3 Training Secrets From an Ironman Tri Age-Grouper

Whether you're embarking on an Olympic-distance event or readying for your first Ironman, hearing from somebody who's "been where you want to go" can be an invaluable way to maximize your training and help you avoid costly mistakes in your preparation.

Sandy Cranny has been a competitive age-grouper triathlete since 1999, completing seven Ironman events in her career. She's also a physical therapist, and with three daughters knows all too well the challenges of having to juggle family, career and triathlon training.

We recently spoke to her to find out what training secrets she feels she learned over the years that have been the key to the success of her elite triathlon career.

Training Secret No.1: Go for Intensity Over Duration in All Areas

As a mother of three, Cranny doesn't have a lot of free time to squander on training workouts. "I'd love to go on a four-hour bike ride," said Cranny. "But it just isn't going to happen all the time."

Instead, Cranny finds the secret sauce to her training lies in her ability to get the most out of her workouts. "I find I do best when I emphasize intensity over duration. This prepares me for race day, and lets me get more done in less time."

This was a lesson, however, she learned the hard way, by struggling with early lackluster swim workouts.

"I came from a running background. So I knew the value of tempo runs and interval runs and speed workouts," said Cranny. "But for some reason I forgot that when I got in the pool. I would just do my laps, but I didn't get much done because my intensity wasn't there."

"I kinda had to remember how to train. And that was, train hard."

It was only when she "remembered to turn up the intensity" in her swim workouts that things started to click for her in triathlon. (And she was able to make sure she "didn't miss any soccer games or dance recitals" in the process.)

More: 2 Brick Workouts to Add to Your Training

Training Secret No.2: Group Workouts

Triathletes can be a solitary bunch. But according to Cranny, this can sometimes be a detriment to training.

"I think there's a place for solo training. I like putting in the miles on my own," said Cranny. "But I think my number one tip for triathletes is to get some group workouts in."

Because, for Cranny, group workouts do far more than just motivate you to show up and rack up the miles. They actually get you to train harder, longer.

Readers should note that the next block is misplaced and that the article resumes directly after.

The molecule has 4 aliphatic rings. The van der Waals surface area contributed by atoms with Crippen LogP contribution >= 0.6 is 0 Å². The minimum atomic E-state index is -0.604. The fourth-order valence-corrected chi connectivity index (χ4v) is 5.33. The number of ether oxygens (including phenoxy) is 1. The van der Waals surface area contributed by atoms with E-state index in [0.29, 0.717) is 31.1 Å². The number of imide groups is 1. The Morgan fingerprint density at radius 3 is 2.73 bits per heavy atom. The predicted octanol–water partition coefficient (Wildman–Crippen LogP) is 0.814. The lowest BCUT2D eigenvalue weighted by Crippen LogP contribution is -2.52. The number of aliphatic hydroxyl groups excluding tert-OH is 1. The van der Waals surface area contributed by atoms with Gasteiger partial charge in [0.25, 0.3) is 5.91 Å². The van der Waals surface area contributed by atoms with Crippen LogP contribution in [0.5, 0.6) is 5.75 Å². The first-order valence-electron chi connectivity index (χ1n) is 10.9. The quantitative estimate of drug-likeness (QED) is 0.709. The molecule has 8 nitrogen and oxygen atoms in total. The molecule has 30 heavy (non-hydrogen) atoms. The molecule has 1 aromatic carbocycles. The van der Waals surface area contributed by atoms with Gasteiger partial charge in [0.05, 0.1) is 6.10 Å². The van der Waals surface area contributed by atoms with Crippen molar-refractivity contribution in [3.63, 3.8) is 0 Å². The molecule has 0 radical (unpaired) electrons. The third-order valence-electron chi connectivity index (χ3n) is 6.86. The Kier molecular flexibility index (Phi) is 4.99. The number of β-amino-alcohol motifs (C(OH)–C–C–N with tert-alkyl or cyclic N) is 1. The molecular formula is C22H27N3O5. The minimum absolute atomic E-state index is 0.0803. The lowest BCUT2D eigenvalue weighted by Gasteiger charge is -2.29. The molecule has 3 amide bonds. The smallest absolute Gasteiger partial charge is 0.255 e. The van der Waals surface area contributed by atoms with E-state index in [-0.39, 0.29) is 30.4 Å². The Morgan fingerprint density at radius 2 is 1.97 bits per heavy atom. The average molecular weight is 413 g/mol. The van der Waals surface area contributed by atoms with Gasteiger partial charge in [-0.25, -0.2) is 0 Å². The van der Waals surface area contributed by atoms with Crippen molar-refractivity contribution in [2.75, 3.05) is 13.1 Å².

"You really push yourself with group workouts," said Cranny. "And it can really break up the pattern of training. I've got a regular swim in Boulder. And I don't know where I'd be without it."

And then, for Cranny, a magical thing happens.

"Training doesn't feel like training. And that's a good place to be."

More: Group Ride for a Faster Bike Leg

Training Secret No.3: Learn Your Bike Maintenance

Cranny admits bike maintenance isn't an area she particularily enjoys or is rather adept at. "It took me awhile to figure out how important bike maintenance was," said Cranny. "And I'm still learning how to change a flat tire faster."

Knowing your way around your bike may not sound as exciting and fun as perfecting your swim stroke, but Cranny does believe it can make a huge difference to triathletes. (Especially for beginning triathletes.)

"I wish I had picked up on how important this was earlier. But as a triathlete you've got to learn your way around your bike."

"If you don't, you'll be in serious trouble."

And avoiding serious trouble, sometimes, is the best thing a triathlete can do with their training.

More: Bike Maintenance Tips From the Pros

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About the Author

Michael Clarke

Michael Clarke is an online video editor for Active.com. His favorite part of the job is covering inspiring races and athletes who push themselves to be the best they can be.
Michael Clarke is an online video editor for Active.com. His favorite part of the job is covering inspiring races and athletes who push themselves to be the best they can be.

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